The Deejay's In The Details

You know I honestly never even considered...?

I've recently spent a couple of enjoyable hours parsing through Vanity of the Vanities' excellent set of articles and music samples dealing with the fascinating local Carolinian "beach music" genre, an interesting parallel to northern soul and the missing link between The Swinging Medallions and The Chairmen of the Board. Loads of meaty info, relevant interviews and interesting analyses.

But what really fascinated me was the portrayal of the scene's DJs, especially in the two follow-up articles. Because they, and by extension the entire craft of DJing, were portrayed as highly suspect and possibly even evil.
It's a very peculiar thought to me but it actually makes surprising amounts of sense from some perspectives. I've been brought up on enough positive accounts of the DJing profession to have a highly romanticised view of it, and I'm fascinated by how a good DJ works. DJs manipulate their audience in interesting ways, shape narratives of music, cleverly subvert the intentions of the original artists, link together diverse records and create fascinatingly complete new sounds and genres.

But all those skills can just as well be used for, well, bad things. Malevolent manipulation. Insinuating narratives and connections, cruelly warped artistic intentions, preserving old genres by moulding new records into their limited vocabularies. The authors of the article bring up the example of how beach DJs regularly bowdlerise R&B records of all their rapping so as not to offend the audiences with the "degenerate" content they contain.

I think it's a fascinating twist of perspective, and I'm surprised it comes so natural to the writers. Because rejecting DJ craftiness, like David Mancuso famously did in the late seventies, seems so strongly connected with conservatism and 19th-century ideas of "genius" and "the work". I guess that ought to teach me to try to see the opposite perspective as well.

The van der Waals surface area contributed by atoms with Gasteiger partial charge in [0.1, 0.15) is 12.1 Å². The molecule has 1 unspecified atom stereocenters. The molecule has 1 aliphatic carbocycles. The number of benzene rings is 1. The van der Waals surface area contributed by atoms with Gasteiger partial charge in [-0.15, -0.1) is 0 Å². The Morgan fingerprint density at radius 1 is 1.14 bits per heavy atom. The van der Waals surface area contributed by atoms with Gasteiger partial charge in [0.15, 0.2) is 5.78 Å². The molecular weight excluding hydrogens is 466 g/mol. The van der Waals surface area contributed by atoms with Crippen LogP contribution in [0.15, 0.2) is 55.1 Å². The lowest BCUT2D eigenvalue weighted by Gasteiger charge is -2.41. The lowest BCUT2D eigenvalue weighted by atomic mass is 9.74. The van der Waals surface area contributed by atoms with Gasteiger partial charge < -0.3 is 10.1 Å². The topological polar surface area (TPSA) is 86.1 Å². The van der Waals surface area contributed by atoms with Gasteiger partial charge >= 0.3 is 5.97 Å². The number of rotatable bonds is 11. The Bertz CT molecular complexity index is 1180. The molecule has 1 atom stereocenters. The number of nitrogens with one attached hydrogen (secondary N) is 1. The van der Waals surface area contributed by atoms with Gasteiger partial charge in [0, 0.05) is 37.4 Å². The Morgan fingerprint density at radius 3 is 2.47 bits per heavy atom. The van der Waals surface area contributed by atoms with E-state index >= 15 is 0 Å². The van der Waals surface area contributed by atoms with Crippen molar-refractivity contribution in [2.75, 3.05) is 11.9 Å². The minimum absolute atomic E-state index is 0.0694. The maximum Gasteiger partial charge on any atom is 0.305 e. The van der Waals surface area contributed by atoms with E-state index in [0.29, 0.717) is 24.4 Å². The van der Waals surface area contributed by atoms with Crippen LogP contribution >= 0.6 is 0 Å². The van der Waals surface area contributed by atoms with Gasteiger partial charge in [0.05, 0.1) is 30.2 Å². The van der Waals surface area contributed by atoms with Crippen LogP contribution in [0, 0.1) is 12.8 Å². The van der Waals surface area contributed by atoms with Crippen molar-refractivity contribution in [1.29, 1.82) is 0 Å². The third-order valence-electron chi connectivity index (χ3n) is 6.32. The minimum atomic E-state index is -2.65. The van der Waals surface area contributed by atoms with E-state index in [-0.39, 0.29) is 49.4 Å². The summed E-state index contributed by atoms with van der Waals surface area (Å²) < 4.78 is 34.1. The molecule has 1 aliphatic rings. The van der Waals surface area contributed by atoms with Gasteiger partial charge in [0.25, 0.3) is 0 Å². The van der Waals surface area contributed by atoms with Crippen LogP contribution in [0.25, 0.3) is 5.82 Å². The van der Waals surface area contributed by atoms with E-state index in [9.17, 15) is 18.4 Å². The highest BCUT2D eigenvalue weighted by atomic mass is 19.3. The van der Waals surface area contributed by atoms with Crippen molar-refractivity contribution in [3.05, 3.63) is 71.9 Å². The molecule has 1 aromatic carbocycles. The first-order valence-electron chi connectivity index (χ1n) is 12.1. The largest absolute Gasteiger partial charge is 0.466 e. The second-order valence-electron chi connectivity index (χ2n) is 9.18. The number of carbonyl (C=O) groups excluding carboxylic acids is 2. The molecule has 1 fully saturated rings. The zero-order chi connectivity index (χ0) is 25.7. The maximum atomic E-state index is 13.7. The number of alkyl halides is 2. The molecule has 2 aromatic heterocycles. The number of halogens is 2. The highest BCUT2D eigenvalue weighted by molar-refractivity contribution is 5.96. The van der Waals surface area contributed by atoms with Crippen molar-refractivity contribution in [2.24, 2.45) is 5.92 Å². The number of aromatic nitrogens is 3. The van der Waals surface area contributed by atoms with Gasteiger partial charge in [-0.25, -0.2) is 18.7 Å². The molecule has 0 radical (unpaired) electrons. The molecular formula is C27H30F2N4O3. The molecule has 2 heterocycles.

Anonymous said...

Intressant! Speciellt eftersom jag håller på och läser en bok om just DJs. Den boken målar, så vitt jag vet, upp en väldigt positiv bild av DJande. Ska definitivt se till att läsa artiklarna.

Anonymous said...

Hm, säg till om du föredrar kommentarer på engelska.

Birdseed said...

Nej då, det är lungt för min skull. Har rätt mycket läsare från utlandet så om du vill kommunicera med flera kanske det underlättar.

Jag har nog också mycket av min positiva DJ-bild från just den boken.

Anonymous said...

Thank you for your thoughtful remarks and for spreading awareness of this amazing project. If you're ever in Chapel Hill, North Carolina, I'm sure Brendan and Mike, the authors of this mix and essays, would take you around the beach scene. Respect from New York, William (Vanity of the Vanities)

Anonymous said...

Johan, thanks for your insightful comments on our project. I am absolutely with you in terms of reticence in lambasting DJs, but the fascinating--and ugly--reality of beach music is that race lurks around every critical corner. Tired notions of DJ v. recording artist, audience vs. performer, and ultimately, originality and authenticity--like the constant requests for "B&D," or songs by "black & dead" performers"--are inextricable from black vs. white cultural blocks. So I think Mike and I were responding primarily to those problematics, rather than the DJ in toto (in fact, we're both sometime DJs ourselves.) But we're pleased to be on here--your blog and writing are both great. Cheers from North Carolina -- Brendan

Birdseed said...

Thanks guys - I don't know how you found your way here but I loved your project. I've been trying to research Beach music over the net for years with no success, and your articles were great in that respect, besides sparking off this blog post.

It's actually interesting how widespread the "black and dead" concept is, at least black and creatively dead. In the UK, at least, there's a history going back to the thirties and beyond of adopting the previous generation of African-American music: "Trad" jazz in the 30s-50s, Swing in the forties, R&B in the 60s, "Northern" soul in the 70s, "jazz-"funk in the eighties, "backpacker" hip-hop in the nineties.

It seems to be something basic in the psychology of the white middle-class that creates this sort of thing. I've laid forth two potential theories as to why here and here but I'm not sure I've really reached into the heart of in either case.